It’s Not the Innovation, It’s the Distribution. Lane Kenworthy on Tyler Cowen

Lane Kenworthy has provided the best response that I’ve yet seen to Tyler Cowen’s assertion that median family income growth has declined over recent decades because of a decline in innovation.

The great decoupling « Consider the Evidence.

Here’s the key graphic (red arrows mine):

Lane points out:

2007 $s ’47-’73 ’73-’07
Annual Percentage Increase
GDP per family 2.6% 1.7%
Median family income 2.7% 0.7%
Absolute Increase
GDP per family $52K $82K
Median family income $26K $13K

Median family income was $64,000 in 2007. Had it kept pace with GDP per family since the mid-1970s, it instead would have been around $90,000.

It’s not at all clear to me how a decline in innovation would result in these distributional changes. Doesn’t everything trickle down?

  1. February 3rd, 2011 at 13:41 | #1

    I sliced across it a little differently.

    http://jazzbumpa.blogspot.com/2011/02/more-on-golden-age.html

    But wait — there’s more!

    http://jazzbumpa.blogspot.com/2011/02/real-disposible-income-per-capita.html

    For you — no extra charge.

    Cheers!
    JzB

  2. Chris T
    February 3rd, 2011 at 16:06 | #2

    If there is decline in the economic value of the individual worker, then median income would decline. Faster innovation actually does a better job of explaining this, contrary to Cohen.

  3. Chris T
    February 3rd, 2011 at 16:08 | #3

    @Chris T
    Cowen, not sure where I got Cohen from.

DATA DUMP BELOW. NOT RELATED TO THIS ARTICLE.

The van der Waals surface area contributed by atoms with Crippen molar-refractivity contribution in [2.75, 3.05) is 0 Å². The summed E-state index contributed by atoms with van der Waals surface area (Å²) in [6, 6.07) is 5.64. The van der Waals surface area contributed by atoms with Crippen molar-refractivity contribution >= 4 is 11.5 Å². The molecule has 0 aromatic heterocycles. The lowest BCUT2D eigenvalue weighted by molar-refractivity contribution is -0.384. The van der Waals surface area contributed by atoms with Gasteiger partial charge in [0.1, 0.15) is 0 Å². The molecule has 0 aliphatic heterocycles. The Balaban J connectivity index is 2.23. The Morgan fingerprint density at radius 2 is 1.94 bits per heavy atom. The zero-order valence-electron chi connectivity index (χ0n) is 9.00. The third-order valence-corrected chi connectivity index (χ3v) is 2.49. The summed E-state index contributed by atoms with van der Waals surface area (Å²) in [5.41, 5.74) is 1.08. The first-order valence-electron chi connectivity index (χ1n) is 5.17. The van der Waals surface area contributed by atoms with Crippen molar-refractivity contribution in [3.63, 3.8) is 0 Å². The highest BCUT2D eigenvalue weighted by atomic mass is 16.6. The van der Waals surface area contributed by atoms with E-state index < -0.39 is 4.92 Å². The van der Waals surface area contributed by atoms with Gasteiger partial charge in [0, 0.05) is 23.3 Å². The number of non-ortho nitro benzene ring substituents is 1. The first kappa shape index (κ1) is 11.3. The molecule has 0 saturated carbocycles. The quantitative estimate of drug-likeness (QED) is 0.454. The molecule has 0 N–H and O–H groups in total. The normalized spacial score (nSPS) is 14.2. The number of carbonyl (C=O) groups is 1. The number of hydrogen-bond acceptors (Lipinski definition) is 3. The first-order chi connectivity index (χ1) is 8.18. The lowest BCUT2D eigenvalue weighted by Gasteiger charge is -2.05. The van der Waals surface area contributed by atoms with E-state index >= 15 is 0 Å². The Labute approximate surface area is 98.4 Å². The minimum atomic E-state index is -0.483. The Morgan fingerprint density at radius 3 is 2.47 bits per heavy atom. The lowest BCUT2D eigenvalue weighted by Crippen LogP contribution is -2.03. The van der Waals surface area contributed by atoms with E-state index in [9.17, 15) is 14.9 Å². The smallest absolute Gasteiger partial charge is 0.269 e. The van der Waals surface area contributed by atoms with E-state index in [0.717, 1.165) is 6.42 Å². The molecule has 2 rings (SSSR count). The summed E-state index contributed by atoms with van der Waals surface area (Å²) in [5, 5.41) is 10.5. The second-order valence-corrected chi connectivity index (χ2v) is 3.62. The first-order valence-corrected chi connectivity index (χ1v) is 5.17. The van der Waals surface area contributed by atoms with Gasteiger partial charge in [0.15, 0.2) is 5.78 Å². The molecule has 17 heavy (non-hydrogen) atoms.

4. ramster
    February 3rd, 2011 at 20:46 | #4

    Perhaps it’s not an economic but a political phenomenon. Total income has grown, but most of it has gone to the top 1% or less of earners. If my memory served me better, I could cite the book I read recently which traced the many ways this has happened since the ’70s – changes in the tax code being uppermost in my mind. Hmm, vast increases in pay of top executives, massive bonuses to traders and such in the financial industry. When it comes to economics, I like to look at the reckless, ignorant, and covetous behavior of individuals as a major force.

  5. ramster
    February 3rd, 2011 at 20:59 | #5

    The book is “Winner-Take-All Politics” by Jacob Hacker and Paul Pierson. The thesis is that, to quote the front flap, “Runaway inequality and the present economic crisis reflect what government has done to aid the rich and what it has not done to safeguard the interests of the middle class.”

  6. February 4th, 2011 at 09:25 | #6

    Economics and Politics are that rare set of twins, where both are evil.

    JzB

  7. February 4th, 2011 at 10:29 | #7

    @ramster
    ‘zactly right, imo. That’s what I was certainly meaning to imply, without doing one of my usual rants…

  8. Chris T
    February 4th, 2011 at 14:08 | #8

    @Chris T

    Thinking more about this, Cowen’s thesis really makes no sense in light of this data. Declining innovation rates should increase the value of the worker in an expanding economy since there would be less opportunity to substitute with technology. The actual trend indicates the opposite: declining value to the economy.

  9. Ian Welsh
    February 6th, 2011 at 22:08 | #9

    Declining innovation is a second order effect. What makes the difference is politics and power: a choice to give increasing majorities of productivity growth (however defined) to corporations and thus to the rich, as well.

  10. February 7th, 2011 at 06:17 | #10

    @Ian Welsh
    Yeah. Tyler doesn’t explain how declining innovation could cause median income growth to stagnate (much) more than GDP growth.

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